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Hiring well, when so few are looking

The shrinking talent pool is one of the top concerns of CEO’s in 2018. Jack Dorsey, CEO of both Twitter and Square, put it simply: “My primary focus is recruiting.” With the U.S. jobless rate at its lowest levels in fifty years, the talent market is tighter than ever. A new survey commissioned by Textio found that only 5.8%* of Americans are actively looking for work.

Luckily, even though most people aren’t actively looking for jobs, they’re probably still willing to switch employers. A recent study by Indeed showed that 71% of people in the labor force say they are open to a new job. Which is why sourcing passive candidates has become such a valued skilled in recruiting. Sourcers are masters of the Boolean search; they spend hours scouring the web for people who fit the distinct requirements of your role.

Sourcers are also deeply familiar with rejection. Only 5.2 %* of Americans have responded to a recruiter message in the last three months. The vast majority of your recruiting emails sit unopened or go straight to the recycling bin. Of the ones that do get read, most passive candidates will take one look at your job description and walk away.

So how do you change your response rate on sourcing emails? Follow the data. Here are four areas of opportunity that the data shows can work:

1) Know your audience: In the past few years there has been a major push by companies to focus on their “Employer Brand.” It’s a misleading term, because it implies a focus on the employer, when the first step is really getting to know your future employees and what they’re looking for. With that knowledge in hand, you can invest in your presence on social media, remake your careers page, or rewrite your job descriptions to be more enticing to that audience. After researching and writing an employer branding playbook, Hootsuite saw 50% more applicants per job. Financial tech titan Broadridge overhauled the language in their job posts to make them more attractive to candidates and doubled the number of qualified applicants in their talent pool. Bottom line: spend the time to clarify how well your brand appeals to both active job seekers and passive candidates.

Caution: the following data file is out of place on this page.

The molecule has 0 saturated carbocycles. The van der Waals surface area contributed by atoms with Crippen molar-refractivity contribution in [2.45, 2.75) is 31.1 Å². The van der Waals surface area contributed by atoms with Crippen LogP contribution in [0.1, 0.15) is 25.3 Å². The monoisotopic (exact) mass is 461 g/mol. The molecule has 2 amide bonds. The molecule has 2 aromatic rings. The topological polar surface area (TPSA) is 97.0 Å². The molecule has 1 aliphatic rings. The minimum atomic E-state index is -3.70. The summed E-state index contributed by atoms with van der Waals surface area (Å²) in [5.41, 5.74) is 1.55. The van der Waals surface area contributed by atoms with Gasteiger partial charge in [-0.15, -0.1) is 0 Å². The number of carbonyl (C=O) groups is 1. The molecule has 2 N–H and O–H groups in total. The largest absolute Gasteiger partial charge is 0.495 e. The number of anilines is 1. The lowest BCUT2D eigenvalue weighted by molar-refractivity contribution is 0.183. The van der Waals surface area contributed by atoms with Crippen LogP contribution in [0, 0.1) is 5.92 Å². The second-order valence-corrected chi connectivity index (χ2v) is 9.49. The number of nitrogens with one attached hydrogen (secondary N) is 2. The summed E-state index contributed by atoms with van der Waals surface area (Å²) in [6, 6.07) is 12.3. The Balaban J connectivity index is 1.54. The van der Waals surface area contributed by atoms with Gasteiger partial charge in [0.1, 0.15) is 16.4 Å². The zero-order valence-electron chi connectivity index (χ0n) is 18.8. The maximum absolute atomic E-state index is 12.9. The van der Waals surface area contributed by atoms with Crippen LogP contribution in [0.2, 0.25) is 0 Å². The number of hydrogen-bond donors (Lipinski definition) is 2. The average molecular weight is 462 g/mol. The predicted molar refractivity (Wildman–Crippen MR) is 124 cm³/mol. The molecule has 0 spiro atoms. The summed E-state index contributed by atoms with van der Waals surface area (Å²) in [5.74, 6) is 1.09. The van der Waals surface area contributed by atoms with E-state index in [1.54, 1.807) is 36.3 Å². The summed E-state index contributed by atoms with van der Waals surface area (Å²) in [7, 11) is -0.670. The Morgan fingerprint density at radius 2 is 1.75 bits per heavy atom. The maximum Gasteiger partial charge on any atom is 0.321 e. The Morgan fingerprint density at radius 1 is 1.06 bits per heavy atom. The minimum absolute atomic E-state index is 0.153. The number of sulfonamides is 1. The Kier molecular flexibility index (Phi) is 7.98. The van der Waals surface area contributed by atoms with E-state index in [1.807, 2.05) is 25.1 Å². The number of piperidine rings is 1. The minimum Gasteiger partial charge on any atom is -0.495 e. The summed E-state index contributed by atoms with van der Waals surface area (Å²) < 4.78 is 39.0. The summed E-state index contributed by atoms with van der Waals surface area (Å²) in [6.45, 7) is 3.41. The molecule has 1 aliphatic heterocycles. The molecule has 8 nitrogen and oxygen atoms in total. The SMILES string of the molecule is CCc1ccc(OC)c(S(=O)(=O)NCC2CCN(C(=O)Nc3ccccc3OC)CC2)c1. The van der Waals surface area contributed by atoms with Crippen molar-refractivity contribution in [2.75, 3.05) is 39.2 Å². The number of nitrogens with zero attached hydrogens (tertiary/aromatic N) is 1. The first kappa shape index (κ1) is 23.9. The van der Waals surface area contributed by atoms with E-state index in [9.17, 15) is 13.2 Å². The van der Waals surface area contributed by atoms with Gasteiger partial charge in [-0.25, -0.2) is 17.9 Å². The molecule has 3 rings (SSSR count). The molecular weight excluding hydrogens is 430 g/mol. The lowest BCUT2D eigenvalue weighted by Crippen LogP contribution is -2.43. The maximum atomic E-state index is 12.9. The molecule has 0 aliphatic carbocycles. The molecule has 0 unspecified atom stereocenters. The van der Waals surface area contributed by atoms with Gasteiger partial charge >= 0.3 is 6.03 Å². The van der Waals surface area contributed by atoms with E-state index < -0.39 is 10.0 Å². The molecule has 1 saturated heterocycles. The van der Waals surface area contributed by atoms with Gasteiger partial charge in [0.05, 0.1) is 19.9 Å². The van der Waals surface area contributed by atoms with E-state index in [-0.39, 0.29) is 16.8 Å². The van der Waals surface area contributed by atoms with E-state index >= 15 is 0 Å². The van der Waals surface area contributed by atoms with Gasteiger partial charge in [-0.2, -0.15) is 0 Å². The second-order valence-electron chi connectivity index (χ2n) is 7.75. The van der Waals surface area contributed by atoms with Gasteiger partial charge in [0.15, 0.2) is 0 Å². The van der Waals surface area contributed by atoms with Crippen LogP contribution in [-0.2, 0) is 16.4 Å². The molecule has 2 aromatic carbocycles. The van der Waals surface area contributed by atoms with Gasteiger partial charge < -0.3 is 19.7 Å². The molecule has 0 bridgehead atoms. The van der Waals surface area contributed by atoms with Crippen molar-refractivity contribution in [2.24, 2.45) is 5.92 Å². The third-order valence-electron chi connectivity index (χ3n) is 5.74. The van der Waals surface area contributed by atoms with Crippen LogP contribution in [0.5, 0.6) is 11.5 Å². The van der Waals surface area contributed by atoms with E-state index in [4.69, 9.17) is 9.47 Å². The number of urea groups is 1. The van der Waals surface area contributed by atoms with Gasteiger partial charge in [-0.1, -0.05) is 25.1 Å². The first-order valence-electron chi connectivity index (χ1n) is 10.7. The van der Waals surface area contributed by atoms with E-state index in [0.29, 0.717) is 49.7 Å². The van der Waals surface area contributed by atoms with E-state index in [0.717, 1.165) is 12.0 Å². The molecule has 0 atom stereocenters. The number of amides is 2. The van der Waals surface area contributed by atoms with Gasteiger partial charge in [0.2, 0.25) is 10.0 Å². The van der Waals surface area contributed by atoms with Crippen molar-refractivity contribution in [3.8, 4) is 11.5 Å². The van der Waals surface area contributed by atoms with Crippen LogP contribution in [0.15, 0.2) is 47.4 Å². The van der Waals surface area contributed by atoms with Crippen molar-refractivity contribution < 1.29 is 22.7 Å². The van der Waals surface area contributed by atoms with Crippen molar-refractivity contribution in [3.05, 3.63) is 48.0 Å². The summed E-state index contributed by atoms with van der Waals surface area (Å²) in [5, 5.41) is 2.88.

2) Reach for the Silver Medalists: Just because a person wasn’t a perfect fit for one role doesn’t mean they won’t be a great fit for another. In a 2017 survey of more than 800 U.S. recruiters and hiring managers by recruiting-software firm Jobvite Inc., 88% of respondents said they had tapped previous second-placers to fill new jobs. Citrix reports that they have filled 15% of positions at the company with former silver medalists.

3) Take another look at required skills: A 2016 survey from Indeed found 86 % of companies face challenges finding technical talent, and they find that applicants often meet less than half of the criteria in their job posts. That criteria could be holding you back from getting talented workers. Take engineering talent for example: 90% of developers on Stack Overflow are self-taught. Consider which skills are really required for a role, and which are just nice to have. Almost 40%* of job seekers said they didn’t apply for a job because of a bad job description. Don’t inadvertently scare these people out of applying for your role.

4) Make every word count: The job of a recruiting email is get someone to consider taking a whole new job. It’s a potentially life-changing decision. A single wrong phrase can turn someone off, and the perfect choice of words might just convince them. Fortunately you don’t have to be a poet laureate to write emails that will win talent. Using augmented writing software will optimize the language you send to candidates so they are statistically more likely to respond. When Johnson & Johnson and Zillow used this augmented writing platform they saw their response rates to cold emails jump by 25% and 16%, respectively.

While facing the talent shortage is difficult for any CEO, consider trying new approaches that will inspire passive candidates to come work for your company.

This story originally appeared on Forbes.All figures, unless otherwise stated, are from a survey run by Google Inc. Total sample size was 1037 US adults, ages 18–65. The survey was carried out online in March 2018, and all figures have been weighted and are representative of US adults (aged 18–65).

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